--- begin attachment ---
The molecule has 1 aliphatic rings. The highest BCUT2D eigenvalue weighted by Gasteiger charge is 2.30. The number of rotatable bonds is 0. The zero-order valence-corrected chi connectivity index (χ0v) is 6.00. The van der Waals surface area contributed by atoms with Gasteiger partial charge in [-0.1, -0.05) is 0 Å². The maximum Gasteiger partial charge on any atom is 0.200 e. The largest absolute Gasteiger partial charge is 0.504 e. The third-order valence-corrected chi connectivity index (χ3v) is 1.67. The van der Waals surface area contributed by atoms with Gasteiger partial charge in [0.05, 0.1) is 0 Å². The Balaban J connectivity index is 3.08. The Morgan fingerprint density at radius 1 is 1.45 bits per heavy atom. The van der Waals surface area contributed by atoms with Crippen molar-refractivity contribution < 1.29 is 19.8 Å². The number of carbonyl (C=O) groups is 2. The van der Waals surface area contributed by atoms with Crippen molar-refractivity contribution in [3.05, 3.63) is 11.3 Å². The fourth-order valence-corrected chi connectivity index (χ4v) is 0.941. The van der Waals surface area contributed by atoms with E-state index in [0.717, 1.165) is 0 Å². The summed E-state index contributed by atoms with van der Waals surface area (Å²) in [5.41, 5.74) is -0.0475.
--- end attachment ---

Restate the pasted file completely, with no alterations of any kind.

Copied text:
The molecule has 1 aliphatic rings. The highest BCUT2D eigenvalue weighted by Gasteiger charge is 2.30. The number of rotatable bonds is 0. The zero-order valence-corrected chi connectivity index (χ0v) is 6.00. The van der Waals surface area contributed by atoms with Gasteiger partial charge in [-0.1, -0.05) is 0 Å². The maximum Gasteiger partial charge on any atom is 0.200 e. The largest absolute Gasteiger partial charge is 0.504 e. The third-order valence-corrected chi connectivity index (χ3v) is 1.67. The van der Waals surface area contributed by atoms with Gasteiger partial charge in [0.05, 0.1) is 0 Å². The Balaban J connectivity index is 3.08. The Morgan fingerprint density at radius 1 is 1.45 bits per heavy atom. The van der Waals surface area contributed by atoms with Crippen molar-refractivity contribution < 1.29 is 19.8 Å². The number of carbonyl (C=O) groups is 2. The van der Waals surface area contributed by atoms with Crippen molar-refractivity contribution in [3.05, 3.63) is 11.3 Å². The fourth-order valence-corrected chi connectivity index (χ4v) is 0.941. The van der Waals surface area contributed by atoms with E-state index in [0.717, 1.165) is 0 Å². The summed E-state index contributed by atoms with van der Waals surface area (Å²) in [5.41, 5.74) is -0.0475.